bishops had been buried for centuries. They wandered through the area, thinking they were lost for a time,
but after quite a while they saw light. When they got there they found a stairway and went up. When they
finally found an opening to the outside, they were at the same scaffolding but much higher up. When they
got down, they found that the doors were open so they went in. Several masses were going on at different
altars and they took a couple of chairs to one of them and attended mass. Another day Dad was just coming
off guard duty and wanted to go to mass. He saw a couple of nuns and followed them to a church. When
they got inside, it didn't look right so he said to them, "Catholic?" They answered, "Nein, nein."
Toward the end of the war, Dad was sent to Aix-en-Provence. They called it Aches and Pains. He was in
Aix for a few weeks and went into Marseilles frequently. Someone he knew introduced him to a major from
Worcester. It turned out that the major was a good friend of Dave Davoren from Milford, who Dad knew very
well. The major asked him if he had had a furlough since he had been in Europe. He hadn't, so the major
said he could give him about a week. So far, Dad had pretty much followed the route his brother, Tom, had
during WWI. Tom had gone to Lourdes so Dad decided that rather than going to Paris, he'd go to Lourdes.
Unfortunately, he'd been swimming in the Rhone River and before he could go on the furlough, he came
down with a severe case of dysentery. He was sent to the hospital in Marseilles where he spent the next six
or seven days.
When he was discharged from the hospital he was told to find a ride back to Aix. There were trucks going
back and forth all the time so that wasn't a problem, but he was still pretty weak. When he got back, his outfit
was packing to leave. The next day he was sent to a ship in Marseilles and told the destination was Manila.
Shortly after starting out they heard that the war with Japan had ended. A day or so later, at about the time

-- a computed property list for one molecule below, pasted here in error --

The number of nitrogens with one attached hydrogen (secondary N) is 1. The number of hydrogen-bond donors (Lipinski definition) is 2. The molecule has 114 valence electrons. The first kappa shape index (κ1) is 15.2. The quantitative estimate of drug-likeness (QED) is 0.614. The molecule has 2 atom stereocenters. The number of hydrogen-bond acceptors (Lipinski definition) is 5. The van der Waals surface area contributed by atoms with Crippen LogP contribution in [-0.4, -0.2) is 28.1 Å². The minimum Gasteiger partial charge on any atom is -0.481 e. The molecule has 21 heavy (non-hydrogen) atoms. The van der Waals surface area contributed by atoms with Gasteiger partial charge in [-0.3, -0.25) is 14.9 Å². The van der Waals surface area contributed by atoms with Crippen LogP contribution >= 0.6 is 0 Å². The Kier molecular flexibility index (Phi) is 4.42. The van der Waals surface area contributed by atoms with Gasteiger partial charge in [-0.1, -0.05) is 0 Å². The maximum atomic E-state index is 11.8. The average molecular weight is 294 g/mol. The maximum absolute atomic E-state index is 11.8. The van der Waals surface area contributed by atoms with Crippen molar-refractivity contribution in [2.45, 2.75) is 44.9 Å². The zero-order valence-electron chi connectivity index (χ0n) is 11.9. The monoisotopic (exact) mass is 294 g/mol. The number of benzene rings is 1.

they were going through the Straights of Gibraltar, they were told the destination had been changed to
After arriving in Boston, he was sent to Camp Miles Standish. One night he went over the fence and hitched
a ride home. His brother-in-law, Fran Cosgrove, gave him a ride back very late that night. When he got into
the camp, he went into a Quonset hut and found an empty bunk where he stayed for the rest of the night. A
short time later, he got a months furlough and thought he'd be discharged but instead was sent back to
Camp Crowder. Dad was discharged from Fort Devens in March 1946. He thinks it was Fran Cosgrove who
drove him home. I imagine Mom, Mil and I must have gone for the ride but I don't remember it.
A couple of weeks after getting home, Dad returned to work. There was some merging or consolidation of
some of the small light companies going on at that time and Franklin and Uxbridge had just joined with
Milford. That may be when it became the Worcester Suburban Electric Company. A few years later, as
expansion continued, it became the Worcester County Electric Company. Dad did some office work for a
month or so and then a new line crew was being formed and he became foreman. A couple of years later
he became general foreman and was in charge of the line crews in a twenty-four town area which extended
from Millbury to Foxboro and from the Marlboro area to the Uxbridge area. He remained in that position until
his retirement in 1971.
War Veterans' Menu Ed's Memories of his Earlier Life HOME
Ed after the war, working for Worcester
County Electric Company, Milford.